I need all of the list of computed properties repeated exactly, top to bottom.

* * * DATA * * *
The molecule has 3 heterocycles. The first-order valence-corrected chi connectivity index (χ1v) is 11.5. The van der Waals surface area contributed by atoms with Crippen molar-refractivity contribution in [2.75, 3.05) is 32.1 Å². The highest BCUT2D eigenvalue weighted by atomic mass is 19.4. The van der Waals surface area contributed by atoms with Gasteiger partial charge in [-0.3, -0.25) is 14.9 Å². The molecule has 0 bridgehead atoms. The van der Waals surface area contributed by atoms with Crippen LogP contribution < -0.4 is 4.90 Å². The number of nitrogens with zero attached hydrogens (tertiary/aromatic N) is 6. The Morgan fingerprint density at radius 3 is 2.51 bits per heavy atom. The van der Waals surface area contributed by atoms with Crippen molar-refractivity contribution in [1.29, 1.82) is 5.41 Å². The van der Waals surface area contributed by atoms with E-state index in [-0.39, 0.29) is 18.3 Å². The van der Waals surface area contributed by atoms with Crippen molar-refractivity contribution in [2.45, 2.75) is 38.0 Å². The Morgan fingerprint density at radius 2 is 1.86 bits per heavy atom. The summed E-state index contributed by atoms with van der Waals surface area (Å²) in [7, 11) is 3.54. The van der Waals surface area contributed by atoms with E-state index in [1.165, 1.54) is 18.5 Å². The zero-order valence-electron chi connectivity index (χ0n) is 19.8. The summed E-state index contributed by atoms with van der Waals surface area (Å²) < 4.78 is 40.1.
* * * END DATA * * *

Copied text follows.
The molecule has 3 heterocycles. The first-order valence-corrected chi connectivity index (χ1v) is 11.5. The van der Waals surface area contributed by atoms with Crippen molar-refractivity contribution in [2.75, 3.05) is 32.1 Å². The highest BCUT2D eigenvalue weighted by atomic mass is 19.4. The van der Waals surface area contributed by atoms with Gasteiger partial charge in [-0.3, -0.25) is 14.9 Å². The molecule has 0 bridgehead atoms. The van der Waals surface area contributed by atoms with Crippen LogP contribution < -0.4 is 4.90 Å². The number of nitrogens with zero attached hydrogens (tertiary/aromatic N) is 6. The Morgan fingerprint density at radius 3 is 2.51 bits per heavy atom. The van der Waals surface area contributed by atoms with Crippen molar-refractivity contribution in [1.29, 1.82) is 5.41 Å². The van der Waals surface area contributed by atoms with E-state index in [-0.39, 0.29) is 18.3 Å². The van der Waals surface area contributed by atoms with Crippen molar-refractivity contribution in [2.45, 2.75) is 38.0 Å². The Morgan fingerprint density at radius 2 is 1.86 bits per heavy atom. The summed E-state index contributed by atoms with van der Waals surface area (Å²) in [7, 11) is 3.54. The van der Waals surface area contributed by atoms with E-state index in [1.165, 1.54) is 18.5 Å². The zero-order valence-electron chi connectivity index (χ0n) is 19.8. The summed E-state index contributed by atoms with van der Waals surface area (Å²) < 4.78 is 40.1.